Dr Simone Reppermund is a UNSW Scientia Senior Lecturer within the School of Psychiatry. Her area of research is cognitive disorders with a focus on mental health and ageing. Simone has a PhD in Psychology and worked previously in the field of depression and cognitive function at the Max Planck Institute of Psychiatry in Munich until 2008 before she moved to Australia. From 2008-2014 she worked as a research fellow at the Centre for Healthy Brain Ageing, UNSW Australia, where she managed a large longitudinal study (Sydney Memory and Ageing Study) combining neuropsychological, medical, environmental and genetic components to identify risk factors for cognitive decline. Her current research focuses mainly on late-life depression, cognitive impairment including dementia, everyday activities in old age and mental health in people with intellectual disability. Through her research, Simone aims to improve health and mental health outcomes for people with cognitive and mental disorders. She uses a range of methods, including interrogation of large linked datasets, development of diagnostic tools and analysis of factors associated with depression in late-life and cognitive decline. Simone has published over 90 peer-reviewed publications and has an h-index of 33.

Current research projects include:

  • The development of a performance-based tool to measure complex activities of daily living. Maintaining intact functional ability is an indicator of successful ageing. Instrumental activities of daily living (IADL) are complex everyday functional skills necessary for independent living, like managing medications, shopping, or handling finances. The distinction between dementia and mild cognitive impairment relies upon the evaluation of independence in IADL. Given the increasing ageing population, it is essential to have time- and resource-efficient tools to assess IADL in clinical practice and in research studies. Self- and informant reports are prone to bias and clinician-based performance tests are limited by long administration times, restricted access, or inadequate validation. We have recently developed and validated a performance-based measure of IADL, the Sydney Test of Activities of Daily Living in Memory Disorders (STAM) and are now in the process of extending the validation to international samples.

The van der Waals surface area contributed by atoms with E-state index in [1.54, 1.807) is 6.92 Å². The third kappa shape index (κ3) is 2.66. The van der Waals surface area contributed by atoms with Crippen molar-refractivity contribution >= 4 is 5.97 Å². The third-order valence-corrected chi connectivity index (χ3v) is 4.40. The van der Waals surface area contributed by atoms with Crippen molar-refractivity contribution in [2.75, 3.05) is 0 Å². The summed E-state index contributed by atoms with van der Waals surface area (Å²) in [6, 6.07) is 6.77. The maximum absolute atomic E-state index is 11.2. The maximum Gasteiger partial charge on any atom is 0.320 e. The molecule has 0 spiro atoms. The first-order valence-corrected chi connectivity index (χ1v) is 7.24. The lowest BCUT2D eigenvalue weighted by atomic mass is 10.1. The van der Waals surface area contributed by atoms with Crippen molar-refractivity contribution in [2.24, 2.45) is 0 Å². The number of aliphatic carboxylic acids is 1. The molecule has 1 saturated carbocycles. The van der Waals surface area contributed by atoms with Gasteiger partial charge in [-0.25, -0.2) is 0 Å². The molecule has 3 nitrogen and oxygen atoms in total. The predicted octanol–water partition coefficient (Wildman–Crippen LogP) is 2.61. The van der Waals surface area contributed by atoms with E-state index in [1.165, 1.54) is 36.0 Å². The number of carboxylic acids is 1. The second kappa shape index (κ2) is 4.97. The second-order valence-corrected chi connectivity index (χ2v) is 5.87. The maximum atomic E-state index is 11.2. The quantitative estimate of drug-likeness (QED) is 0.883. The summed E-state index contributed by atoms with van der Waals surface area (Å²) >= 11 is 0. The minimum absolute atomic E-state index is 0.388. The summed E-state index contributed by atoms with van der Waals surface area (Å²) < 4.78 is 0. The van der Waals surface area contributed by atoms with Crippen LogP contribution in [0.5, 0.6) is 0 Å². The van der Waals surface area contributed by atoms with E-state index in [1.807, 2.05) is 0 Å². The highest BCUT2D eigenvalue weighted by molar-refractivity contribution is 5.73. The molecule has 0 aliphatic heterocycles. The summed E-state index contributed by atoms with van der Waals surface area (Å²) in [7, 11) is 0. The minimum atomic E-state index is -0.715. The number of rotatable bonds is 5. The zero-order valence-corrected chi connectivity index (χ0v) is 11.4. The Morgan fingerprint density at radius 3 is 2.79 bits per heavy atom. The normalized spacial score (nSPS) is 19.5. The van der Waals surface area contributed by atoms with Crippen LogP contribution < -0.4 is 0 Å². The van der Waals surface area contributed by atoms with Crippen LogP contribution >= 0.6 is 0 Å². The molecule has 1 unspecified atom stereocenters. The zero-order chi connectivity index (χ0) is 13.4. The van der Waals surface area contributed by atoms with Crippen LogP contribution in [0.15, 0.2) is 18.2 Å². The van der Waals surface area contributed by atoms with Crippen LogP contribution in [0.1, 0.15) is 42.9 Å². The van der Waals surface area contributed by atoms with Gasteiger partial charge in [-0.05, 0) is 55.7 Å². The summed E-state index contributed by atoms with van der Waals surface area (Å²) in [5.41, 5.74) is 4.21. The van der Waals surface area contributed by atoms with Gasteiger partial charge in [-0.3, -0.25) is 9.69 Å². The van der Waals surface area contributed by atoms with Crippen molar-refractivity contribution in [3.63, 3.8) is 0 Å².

• An NHMRC funded project to examine the determinants of health, use of health resources and costs, and the development of specific strategies to allow disability and health services to meet the health needs of people with intellectual disability (ID). The health of people with ID is one of the poorest of any group in Australia, yet they experience poor access to responsive health services and premature death.  Our project develops the first comprehensive profile of health, health service and medicines use and costs for people with ID, and will examine the impact of the National Disability Insurance Scheme (NDIS) on these metrics. This is a population-based matched cohort study using data linkage of large administrative datasets. We will identify all people with ID in NSW and a matched random sample of NSW residents without ID and examine health resource use and costs over a 20-year period.

 

Broad Research Areas:
Mental Health, Epidemiology, Ageing, Neuropsychology, Psychiatry, Neuropsychiatry

Qualifications:
Dipl.-Psych., PhD

Specific Research Keywords:
Depression, Mild Cognitive Impairment, Cognitive Decline, Activities of Daily Living, Health Services Research, Intellectual Disability, Knowledge Translation, Ageing